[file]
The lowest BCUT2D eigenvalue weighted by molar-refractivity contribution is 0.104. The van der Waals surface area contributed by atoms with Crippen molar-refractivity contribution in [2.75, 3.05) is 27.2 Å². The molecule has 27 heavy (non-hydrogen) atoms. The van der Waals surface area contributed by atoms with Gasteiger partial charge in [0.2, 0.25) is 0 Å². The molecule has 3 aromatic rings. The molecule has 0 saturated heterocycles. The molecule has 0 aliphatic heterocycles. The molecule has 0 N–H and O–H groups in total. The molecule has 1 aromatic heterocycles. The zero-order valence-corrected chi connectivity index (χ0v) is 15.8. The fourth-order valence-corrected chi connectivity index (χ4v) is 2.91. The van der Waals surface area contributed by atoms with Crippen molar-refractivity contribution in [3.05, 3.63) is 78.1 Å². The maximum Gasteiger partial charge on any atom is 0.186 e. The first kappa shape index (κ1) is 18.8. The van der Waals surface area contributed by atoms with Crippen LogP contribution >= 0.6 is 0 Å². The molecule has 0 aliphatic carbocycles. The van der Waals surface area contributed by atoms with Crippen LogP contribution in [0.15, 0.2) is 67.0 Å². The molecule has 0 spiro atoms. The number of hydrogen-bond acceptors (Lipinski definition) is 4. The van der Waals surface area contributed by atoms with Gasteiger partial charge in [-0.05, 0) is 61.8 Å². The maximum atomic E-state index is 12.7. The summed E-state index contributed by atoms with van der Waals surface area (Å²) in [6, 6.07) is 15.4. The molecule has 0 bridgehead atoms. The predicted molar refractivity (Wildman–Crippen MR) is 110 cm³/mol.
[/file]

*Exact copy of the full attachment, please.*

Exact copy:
The lowest BCUT2D eigenvalue weighted by molar-refractivity contribution is 0.104. The van der Waals surface area contributed by atoms with Crippen molar-refractivity contribution in [2.75, 3.05) is 27.2 Å². The molecule has 27 heavy (non-hydrogen) atoms. The van der Waals surface area contributed by atoms with Gasteiger partial charge in [0.2, 0.25) is 0 Å². The molecule has 3 aromatic rings. The molecule has 0 saturated heterocycles. The molecule has 0 aliphatic heterocycles. The molecule has 0 N–H and O–H groups in total. The molecule has 1 aromatic heterocycles. The zero-order valence-corrected chi connectivity index (χ0v) is 15.8. The fourth-order valence-corrected chi connectivity index (χ4v) is 2.91. The van der Waals surface area contributed by atoms with Crippen molar-refractivity contribution in [3.05, 3.63) is 78.1 Å². The maximum Gasteiger partial charge on any atom is 0.186 e. The first kappa shape index (κ1) is 18.8. The van der Waals surface area contributed by atoms with Crippen LogP contribution >= 0.6 is 0 Å². The molecule has 0 aliphatic carbocycles. The van der Waals surface area contributed by atoms with Crippen LogP contribution in [0.15, 0.2) is 67.0 Å². The molecule has 0 spiro atoms. The number of hydrogen-bond acceptors (Lipinski definition) is 4. The van der Waals surface area contributed by atoms with Gasteiger partial charge in [-0.05, 0) is 61.8 Å². The maximum atomic E-state index is 12.7. The summed E-state index contributed by atoms with van der Waals surface area (Å²) in [6, 6.07) is 15.4. The molecule has 0 bridgehead atoms. The predicted molar refractivity (Wildman–Crippen MR) is 110 cm³/mol.